I swing both ways, but before you swear you will never sit next to me again, let me explain. I write fiction and non-fiction. And, I can write fictional non-fiction, but I haven't cleaned up my autobiography yet so I haven't had to nudge the truth too much yet.
There are some obvious differences: romance writers have to make up characters. Non-fiction writers and journalists don't. Trust me, there are more than enough characters out there to keep us pounding the keys. Both fiction and non-fiction call for precise research, because as sure as she gets the guy in the end, some turkey in Readerland will know exactly how many days Alphonse the Dumb reigned or exactly how many people in Japan are more than 100 years old, or, for that matter, who killed Cock Robin.
Romance stories start out quietly and end with a rousing romp in bed. Non-fiction starts at the end and every paragraph from there on is less important than the one before so that the editor can cut your would-have-won-a-Pulitzer story if the jerk had left it alone. For example: in fiction, we get two or three pages in before we realize Scarlett is NOT a nice girl. It ends with Rhett Butler leaving her. In non-fiction, say for The National Enquiror, the opening paragraph would start at the end. "Rhett Butler and Scarlett O'Hara have parted ways! Our columnist heard Rhett say "Frankly my dear, I don't give a damn!" Those in the know realize this is not the end of the story....
Contests in fiction writing are not yet published but you hope to *** they will be. In non-fiction writing, the story must be published before you have a hope in ***.
Some non-fiction writers 'enhance' their stories by not letting truth get in the way of a good story. Fiction writers haven't a truth to fly by. They are expected to enhance the whole thing.
Some non-fiction writers fear rejection because they were self consious to begin with, but as reporters, they definitely won't be rejected. They are expected to fill the blank spaces between ads or else.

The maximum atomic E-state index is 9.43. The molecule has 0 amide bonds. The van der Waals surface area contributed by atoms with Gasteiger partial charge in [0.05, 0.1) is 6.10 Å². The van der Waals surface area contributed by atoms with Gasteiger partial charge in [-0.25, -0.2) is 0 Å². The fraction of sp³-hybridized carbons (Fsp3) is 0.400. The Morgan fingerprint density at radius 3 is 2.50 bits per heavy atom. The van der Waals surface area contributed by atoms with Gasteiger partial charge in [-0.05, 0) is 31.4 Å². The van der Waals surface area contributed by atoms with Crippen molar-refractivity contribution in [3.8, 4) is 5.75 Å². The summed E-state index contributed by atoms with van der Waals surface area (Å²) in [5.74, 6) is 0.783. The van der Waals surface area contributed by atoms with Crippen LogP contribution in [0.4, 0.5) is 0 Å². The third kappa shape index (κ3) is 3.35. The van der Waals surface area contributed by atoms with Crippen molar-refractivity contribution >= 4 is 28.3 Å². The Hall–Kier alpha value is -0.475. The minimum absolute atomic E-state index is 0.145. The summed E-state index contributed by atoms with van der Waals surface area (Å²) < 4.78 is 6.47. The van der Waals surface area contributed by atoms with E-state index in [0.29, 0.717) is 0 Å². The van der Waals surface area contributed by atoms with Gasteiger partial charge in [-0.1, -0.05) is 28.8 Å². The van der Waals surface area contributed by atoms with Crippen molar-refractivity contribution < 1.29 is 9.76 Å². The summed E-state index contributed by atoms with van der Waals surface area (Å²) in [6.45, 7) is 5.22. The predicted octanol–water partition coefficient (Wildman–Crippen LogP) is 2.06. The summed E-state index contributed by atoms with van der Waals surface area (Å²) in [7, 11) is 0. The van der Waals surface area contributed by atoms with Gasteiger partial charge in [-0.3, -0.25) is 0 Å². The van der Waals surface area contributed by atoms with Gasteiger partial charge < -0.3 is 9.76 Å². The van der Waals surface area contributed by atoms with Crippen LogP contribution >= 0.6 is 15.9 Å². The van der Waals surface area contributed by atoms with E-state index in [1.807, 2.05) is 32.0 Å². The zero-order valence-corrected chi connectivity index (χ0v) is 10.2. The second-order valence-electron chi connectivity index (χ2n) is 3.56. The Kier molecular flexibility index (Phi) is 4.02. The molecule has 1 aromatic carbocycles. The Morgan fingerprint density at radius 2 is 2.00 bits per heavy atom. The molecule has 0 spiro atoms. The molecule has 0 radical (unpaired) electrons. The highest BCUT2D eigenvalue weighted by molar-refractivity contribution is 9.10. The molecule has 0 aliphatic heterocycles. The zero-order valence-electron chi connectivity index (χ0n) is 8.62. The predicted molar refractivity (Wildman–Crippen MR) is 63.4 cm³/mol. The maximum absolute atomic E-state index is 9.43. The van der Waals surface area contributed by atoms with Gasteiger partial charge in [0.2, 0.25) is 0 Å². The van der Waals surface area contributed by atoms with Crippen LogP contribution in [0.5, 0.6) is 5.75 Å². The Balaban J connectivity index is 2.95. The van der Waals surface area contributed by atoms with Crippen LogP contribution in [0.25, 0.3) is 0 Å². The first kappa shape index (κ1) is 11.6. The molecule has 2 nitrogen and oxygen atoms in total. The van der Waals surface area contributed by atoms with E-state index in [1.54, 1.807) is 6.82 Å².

Speaking of rejection, here are some questions about fiction that have non-fiction answers that should make you either feel terrific or make you tape your mail box shut rather than face it.
1. Eight publishers said no to J.K. Rawlings first book. What was the British title?
2. TheMysterious Affair at Styles, this author's first book was rejected by six publishers, but she went on to write 70 plus novels. Who was she?
3. And To Think I Saw It on Mulberry Street was passed up by 28 publishers before it became a childrens classic. Who was thew author?
4. What Frederick Forsyth novel was passed up by nearly 50 publishers before it became a best seller?
5. A book by Robert W. Pirsig was rejected 121 times before it became a big best seller in 1974. What was the book? (You have to love that guy).
6. This book, Tom Clancey's first, was turned down by more than two dozen publishers before it became a huge best seller. What book was it?
7. The author of The Thomas Berryman Number, which was rejected by 26 publishers, has since become one of the world's best-selling authors?
The answers will appear in the comments section.
Have you tried writing non-fiction? Have you tried freelancing (which pays quite well actually)? Do you feel better now? Hope so.
The easy way to avoid rejection is to never submit a manuscript. Clearly, all publishers don't know a good thing when they see it.